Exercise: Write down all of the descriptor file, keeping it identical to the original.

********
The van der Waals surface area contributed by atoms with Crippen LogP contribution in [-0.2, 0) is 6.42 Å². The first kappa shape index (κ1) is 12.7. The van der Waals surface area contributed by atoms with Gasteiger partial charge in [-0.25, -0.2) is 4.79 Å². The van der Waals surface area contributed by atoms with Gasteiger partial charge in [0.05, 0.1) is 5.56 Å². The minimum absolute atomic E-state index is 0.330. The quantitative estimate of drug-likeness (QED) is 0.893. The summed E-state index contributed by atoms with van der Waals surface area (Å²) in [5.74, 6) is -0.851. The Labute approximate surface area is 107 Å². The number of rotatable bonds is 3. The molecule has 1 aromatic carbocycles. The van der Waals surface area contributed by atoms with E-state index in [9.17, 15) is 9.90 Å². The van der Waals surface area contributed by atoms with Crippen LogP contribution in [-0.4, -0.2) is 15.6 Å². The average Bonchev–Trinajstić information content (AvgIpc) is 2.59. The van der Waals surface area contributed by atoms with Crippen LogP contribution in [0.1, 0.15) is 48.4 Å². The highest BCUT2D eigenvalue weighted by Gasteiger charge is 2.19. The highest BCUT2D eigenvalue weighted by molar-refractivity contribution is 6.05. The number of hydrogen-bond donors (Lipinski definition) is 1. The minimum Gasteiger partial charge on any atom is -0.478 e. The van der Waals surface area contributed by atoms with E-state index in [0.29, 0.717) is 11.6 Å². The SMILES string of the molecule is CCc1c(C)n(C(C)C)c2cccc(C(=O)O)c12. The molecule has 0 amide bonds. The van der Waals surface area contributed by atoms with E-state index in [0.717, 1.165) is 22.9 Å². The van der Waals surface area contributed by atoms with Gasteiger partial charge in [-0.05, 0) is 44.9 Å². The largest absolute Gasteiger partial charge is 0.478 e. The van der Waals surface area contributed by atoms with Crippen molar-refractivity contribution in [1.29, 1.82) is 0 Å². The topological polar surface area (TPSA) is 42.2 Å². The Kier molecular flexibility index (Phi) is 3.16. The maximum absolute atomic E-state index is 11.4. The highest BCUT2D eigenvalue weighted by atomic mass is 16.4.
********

The van der Waals surface area contributed by atoms with Crippen LogP contribution in [-0.2, 0) is 6.42 Å². The first kappa shape index (κ1) is 12.7. The van der Waals surface area contributed by atoms with Gasteiger partial charge in [-0.25, -0.2) is 4.79 Å². The van der Waals surface area contributed by atoms with Gasteiger partial charge in [0.05, 0.1) is 5.56 Å². The minimum absolute atomic E-state index is 0.330. The quantitative estimate of drug-likeness (QED) is 0.893. The summed E-state index contributed by atoms with van der Waals surface area (Å²) in [5.74, 6) is -0.851. The Labute approximate surface area is 107 Å². The number of rotatable bonds is 3. The molecule has 1 aromatic carbocycles. The van der Waals surface area contributed by atoms with E-state index in [9.17, 15) is 9.90 Å². The van der Waals surface area contributed by atoms with Crippen LogP contribution in [-0.4, -0.2) is 15.6 Å². The average Bonchev–Trinajstić information content (AvgIpc) is 2.59. The van der Waals surface area contributed by atoms with Crippen LogP contribution in [0.1, 0.15) is 48.4 Å². The highest BCUT2D eigenvalue weighted by Gasteiger charge is 2.19. The highest BCUT2D eigenvalue weighted by molar-refractivity contribution is 6.05. The number of hydrogen-bond donors (Lipinski definition) is 1. The minimum Gasteiger partial charge on any atom is -0.478 e. The van der Waals surface area contributed by atoms with E-state index in [0.29, 0.717) is 11.6 Å². The SMILES string of the molecule is CCc1c(C)n(C(C)C)c2cccc(C(=O)O)c12. The molecule has 0 amide bonds. The van der Waals surface area contributed by atoms with E-state index in [0.717, 1.165) is 22.9 Å². The van der Waals surface area contributed by atoms with Gasteiger partial charge in [-0.05, 0) is 44.9 Å². The largest absolute Gasteiger partial charge is 0.478 e. The van der Waals surface area contributed by atoms with Crippen molar-refractivity contribution in [1.29, 1.82) is 0 Å². The topological polar surface area (TPSA) is 42.2 Å². The Kier molecular flexibility index (Phi) is 3.16. The maximum absolute atomic E-state index is 11.4. The highest BCUT2D eigenvalue weighted by atomic mass is 16.4.